By Peggy Hammond
April 12, 2019
As developers of U.S. utility-scale solar farms, ISS understands what we do has the ability to help people by providing access to affordable electricity. But for those who live in regions with high poverty levels, solar power brings much more than cost savings; it causes significant improvements in living conditions.
Imagine how our lives would change if our homes lacked electricity. As much as we might like to think it is no longer possible in the 21st century to be without reliable power, across the world people face this reality every day. For instance, the Navajo Nation in northeastern AZ, USA, deals with crippling poverty and a lack of basic necessities, including electricity. Approximately 18,000 homes don’t have access to the grid, leaving those residents to rely on what most would consider early 20th century fixes: using kerosene for light and wood for heat. However, the Kayenta Solar Project, the Navajo’s first utility-scale solar farm and boasting a 27.3MW capacity, has brought improvements to around 13,000 homes. The Navajo Tribal Utility Authority wants to expand solar, which will be welcome help for a community in need. And as a University of AZ Indian Studies professor noted: “Navajo is a big, spread-out community where having access to electricity – good, well-priced electricity – is important to community welfare.”
Guyana, South America, with a population of less than 750,000, has approximately one-third who live below the poverty level. In 2018, some Guyanese experienced a level of relief via electricity from a solar array. Supporting its goal of 100% renewable energy by 2025, Guyana added a 400kWp solar system with energy storage capacity of 400kWh. Because the system’s location is in the rainforest, it took coordinated efforts to deliver necessary materials and then construct the array. Efforts were successful, and as a result, 700 residents in the community of Mabaruma have a more consistent electricity supply.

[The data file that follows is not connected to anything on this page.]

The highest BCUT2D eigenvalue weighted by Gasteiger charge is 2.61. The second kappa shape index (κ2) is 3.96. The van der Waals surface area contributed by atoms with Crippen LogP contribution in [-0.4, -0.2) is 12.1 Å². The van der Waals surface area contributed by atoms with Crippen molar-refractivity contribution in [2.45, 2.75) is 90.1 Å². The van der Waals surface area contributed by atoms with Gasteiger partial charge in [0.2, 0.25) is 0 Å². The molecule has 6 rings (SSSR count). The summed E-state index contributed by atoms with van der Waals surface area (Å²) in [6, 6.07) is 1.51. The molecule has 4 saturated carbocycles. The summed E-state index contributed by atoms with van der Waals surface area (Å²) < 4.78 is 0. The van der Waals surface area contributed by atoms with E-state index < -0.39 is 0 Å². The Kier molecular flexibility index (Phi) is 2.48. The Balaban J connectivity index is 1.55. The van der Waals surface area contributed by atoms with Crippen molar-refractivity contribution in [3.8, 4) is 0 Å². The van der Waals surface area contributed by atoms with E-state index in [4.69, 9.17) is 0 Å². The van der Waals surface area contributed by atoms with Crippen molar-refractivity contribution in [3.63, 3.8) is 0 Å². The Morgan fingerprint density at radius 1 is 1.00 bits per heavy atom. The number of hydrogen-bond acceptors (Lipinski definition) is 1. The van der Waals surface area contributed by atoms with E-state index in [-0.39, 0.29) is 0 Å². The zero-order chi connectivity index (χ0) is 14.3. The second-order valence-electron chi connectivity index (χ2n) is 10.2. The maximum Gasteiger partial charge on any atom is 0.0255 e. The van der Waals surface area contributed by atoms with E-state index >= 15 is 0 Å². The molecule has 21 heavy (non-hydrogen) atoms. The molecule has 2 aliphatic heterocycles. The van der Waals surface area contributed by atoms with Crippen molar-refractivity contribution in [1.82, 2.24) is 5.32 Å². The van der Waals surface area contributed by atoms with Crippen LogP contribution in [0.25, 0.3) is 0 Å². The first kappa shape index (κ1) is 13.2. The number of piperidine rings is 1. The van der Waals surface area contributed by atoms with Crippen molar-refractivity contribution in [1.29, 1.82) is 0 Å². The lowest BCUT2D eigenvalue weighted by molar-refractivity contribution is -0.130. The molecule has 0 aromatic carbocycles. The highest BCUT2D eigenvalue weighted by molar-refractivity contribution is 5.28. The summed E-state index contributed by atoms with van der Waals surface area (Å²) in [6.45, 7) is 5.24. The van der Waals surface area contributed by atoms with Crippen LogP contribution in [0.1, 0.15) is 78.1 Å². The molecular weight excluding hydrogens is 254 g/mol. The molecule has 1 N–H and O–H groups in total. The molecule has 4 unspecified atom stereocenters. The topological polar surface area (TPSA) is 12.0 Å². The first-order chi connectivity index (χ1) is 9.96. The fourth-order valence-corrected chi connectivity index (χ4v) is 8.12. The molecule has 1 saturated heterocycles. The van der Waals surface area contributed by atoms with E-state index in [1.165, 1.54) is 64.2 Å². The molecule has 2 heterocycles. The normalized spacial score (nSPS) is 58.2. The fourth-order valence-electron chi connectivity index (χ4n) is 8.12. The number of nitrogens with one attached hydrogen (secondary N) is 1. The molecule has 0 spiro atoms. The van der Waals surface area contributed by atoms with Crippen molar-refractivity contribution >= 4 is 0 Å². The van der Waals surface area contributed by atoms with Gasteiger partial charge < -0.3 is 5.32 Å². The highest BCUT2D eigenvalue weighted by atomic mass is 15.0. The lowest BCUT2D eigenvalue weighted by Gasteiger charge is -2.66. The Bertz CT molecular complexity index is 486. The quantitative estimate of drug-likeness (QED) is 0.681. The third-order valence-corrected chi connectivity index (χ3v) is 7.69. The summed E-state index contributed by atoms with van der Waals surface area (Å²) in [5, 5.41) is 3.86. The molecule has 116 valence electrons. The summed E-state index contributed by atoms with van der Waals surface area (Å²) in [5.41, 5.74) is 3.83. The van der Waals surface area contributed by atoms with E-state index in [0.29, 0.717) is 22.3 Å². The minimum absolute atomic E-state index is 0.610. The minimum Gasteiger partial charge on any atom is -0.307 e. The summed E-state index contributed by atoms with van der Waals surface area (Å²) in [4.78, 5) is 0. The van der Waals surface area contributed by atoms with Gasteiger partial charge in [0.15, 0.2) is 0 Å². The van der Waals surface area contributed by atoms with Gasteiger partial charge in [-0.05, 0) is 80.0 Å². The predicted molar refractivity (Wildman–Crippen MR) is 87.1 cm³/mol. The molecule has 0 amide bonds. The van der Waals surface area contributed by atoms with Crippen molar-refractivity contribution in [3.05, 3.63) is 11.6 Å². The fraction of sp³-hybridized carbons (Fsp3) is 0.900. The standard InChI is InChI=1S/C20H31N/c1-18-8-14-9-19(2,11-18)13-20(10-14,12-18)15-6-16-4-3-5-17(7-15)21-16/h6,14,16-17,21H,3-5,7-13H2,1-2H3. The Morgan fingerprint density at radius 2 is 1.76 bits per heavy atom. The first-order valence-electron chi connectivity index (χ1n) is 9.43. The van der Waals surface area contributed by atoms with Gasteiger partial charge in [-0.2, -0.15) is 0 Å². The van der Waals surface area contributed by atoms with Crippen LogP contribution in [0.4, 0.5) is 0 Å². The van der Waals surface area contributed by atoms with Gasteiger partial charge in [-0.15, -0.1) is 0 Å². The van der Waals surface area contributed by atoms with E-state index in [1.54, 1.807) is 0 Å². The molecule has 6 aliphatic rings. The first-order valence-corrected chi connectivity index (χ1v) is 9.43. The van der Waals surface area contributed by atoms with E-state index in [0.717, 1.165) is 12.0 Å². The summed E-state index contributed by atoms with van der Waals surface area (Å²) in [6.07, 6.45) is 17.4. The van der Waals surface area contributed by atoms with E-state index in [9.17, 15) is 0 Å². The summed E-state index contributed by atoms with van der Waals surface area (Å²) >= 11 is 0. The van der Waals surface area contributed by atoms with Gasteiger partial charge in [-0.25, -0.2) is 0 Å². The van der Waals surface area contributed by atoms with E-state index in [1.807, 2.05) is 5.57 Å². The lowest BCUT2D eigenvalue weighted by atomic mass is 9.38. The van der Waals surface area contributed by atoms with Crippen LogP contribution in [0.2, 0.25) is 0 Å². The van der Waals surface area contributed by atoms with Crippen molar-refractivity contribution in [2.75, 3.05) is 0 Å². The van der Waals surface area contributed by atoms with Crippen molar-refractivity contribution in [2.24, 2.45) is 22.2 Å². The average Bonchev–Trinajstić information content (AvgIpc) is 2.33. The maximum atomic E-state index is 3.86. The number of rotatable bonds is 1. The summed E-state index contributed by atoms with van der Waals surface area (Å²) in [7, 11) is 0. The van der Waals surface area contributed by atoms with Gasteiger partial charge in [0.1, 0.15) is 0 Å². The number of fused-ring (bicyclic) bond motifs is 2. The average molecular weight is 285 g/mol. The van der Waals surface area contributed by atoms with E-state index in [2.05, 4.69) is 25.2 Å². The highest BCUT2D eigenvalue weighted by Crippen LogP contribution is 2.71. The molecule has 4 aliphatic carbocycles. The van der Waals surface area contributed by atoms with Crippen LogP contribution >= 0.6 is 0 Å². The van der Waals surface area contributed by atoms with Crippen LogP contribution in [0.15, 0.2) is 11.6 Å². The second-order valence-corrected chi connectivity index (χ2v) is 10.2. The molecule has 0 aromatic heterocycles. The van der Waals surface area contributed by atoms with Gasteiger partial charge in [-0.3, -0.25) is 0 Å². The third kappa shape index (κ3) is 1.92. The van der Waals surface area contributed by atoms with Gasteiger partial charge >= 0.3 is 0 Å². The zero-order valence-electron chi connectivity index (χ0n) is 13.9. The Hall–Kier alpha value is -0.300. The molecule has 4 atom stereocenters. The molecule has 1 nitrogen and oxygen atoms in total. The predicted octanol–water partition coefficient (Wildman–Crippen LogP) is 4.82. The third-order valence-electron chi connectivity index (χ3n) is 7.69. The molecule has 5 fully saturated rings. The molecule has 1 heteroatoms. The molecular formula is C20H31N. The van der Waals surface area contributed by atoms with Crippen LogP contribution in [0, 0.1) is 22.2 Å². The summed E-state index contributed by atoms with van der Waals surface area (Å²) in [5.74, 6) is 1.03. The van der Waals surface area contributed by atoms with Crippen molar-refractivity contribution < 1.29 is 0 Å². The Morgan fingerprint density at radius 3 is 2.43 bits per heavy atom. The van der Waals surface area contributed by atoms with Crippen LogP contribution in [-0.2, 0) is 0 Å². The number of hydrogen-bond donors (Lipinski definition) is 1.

Countries in sub-Saharan Africa, suffering from extreme poverty, are “starved of electricity . . . . According to the World Energy Outlook 2017, . . . more than half the region’s population . . . [lived without] access to electricity in 2016.” In October 2018, UC Berkeley researchers published a report suggesting “solar energy could be the key to providing low-cost, highly reliable energy to the roughly 600 million people in sub-Saharan Africa who currently live without power.” Some relief is coming, thanks to new solar facilities. Kenya plans to have its first utility-scale solar farm operational in early spring 2020, with the expectation that the 40MW plant will provide electricity to 824,000 people. In Malawi, construction is underway on a 60MW solar facility, with completion expected this spring. This is welcome news in a country that has roughly 19 million residents, but electricity is available to only 12% of the population. The plan is to bring the number of homes with power to 30% by 2030, and solar is expected to go a long way in helping meet that goal.
Solar energy can change lives for the better. At ISS, we are proud to be part of the solution and bring affordable electricity to communities across the U.S. For more information on our utility-scale solar farms, please call 828-424-7884 or visit www.innovativesolarsystemsllc.com.